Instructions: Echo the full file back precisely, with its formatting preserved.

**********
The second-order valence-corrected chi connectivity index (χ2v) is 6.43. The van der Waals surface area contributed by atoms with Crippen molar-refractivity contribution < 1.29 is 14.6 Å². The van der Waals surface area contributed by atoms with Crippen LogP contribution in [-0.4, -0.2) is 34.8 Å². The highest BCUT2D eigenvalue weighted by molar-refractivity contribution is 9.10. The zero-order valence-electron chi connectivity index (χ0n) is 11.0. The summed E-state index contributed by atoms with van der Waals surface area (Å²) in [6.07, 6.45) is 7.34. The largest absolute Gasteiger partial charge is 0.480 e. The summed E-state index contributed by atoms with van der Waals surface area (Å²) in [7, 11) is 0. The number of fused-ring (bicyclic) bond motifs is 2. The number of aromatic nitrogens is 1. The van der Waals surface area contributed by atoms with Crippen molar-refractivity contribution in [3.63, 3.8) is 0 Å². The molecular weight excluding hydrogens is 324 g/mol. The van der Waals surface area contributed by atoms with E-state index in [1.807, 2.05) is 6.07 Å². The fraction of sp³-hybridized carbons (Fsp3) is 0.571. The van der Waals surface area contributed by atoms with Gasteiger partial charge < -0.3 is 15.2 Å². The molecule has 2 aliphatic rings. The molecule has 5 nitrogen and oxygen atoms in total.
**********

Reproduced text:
The second-order valence-corrected chi connectivity index (χ2v) is 6.43. The van der Waals surface area contributed by atoms with Crippen molar-refractivity contribution < 1.29 is 14.6 Å². The van der Waals surface area contributed by atoms with Crippen LogP contribution in [-0.4, -0.2) is 34.8 Å². The highest BCUT2D eigenvalue weighted by molar-refractivity contribution is 9.10. The zero-order valence-electron chi connectivity index (χ0n) is 11.0. The summed E-state index contributed by atoms with van der Waals surface area (Å²) in [6.07, 6.45) is 7.34. The largest absolute Gasteiger partial charge is 0.480 e. The summed E-state index contributed by atoms with van der Waals surface area (Å²) in [7, 11) is 0. The number of fused-ring (bicyclic) bond motifs is 2. The number of aromatic nitrogens is 1. The van der Waals surface area contributed by atoms with Crippen molar-refractivity contribution in [3.63, 3.8) is 0 Å². The molecular weight excluding hydrogens is 324 g/mol. The van der Waals surface area contributed by atoms with E-state index in [1.807, 2.05) is 6.07 Å². The fraction of sp³-hybridized carbons (Fsp3) is 0.571. The van der Waals surface area contributed by atoms with Gasteiger partial charge < -0.3 is 15.2 Å². The molecule has 2 aliphatic rings. The molecule has 5 nitrogen and oxygen atoms in total.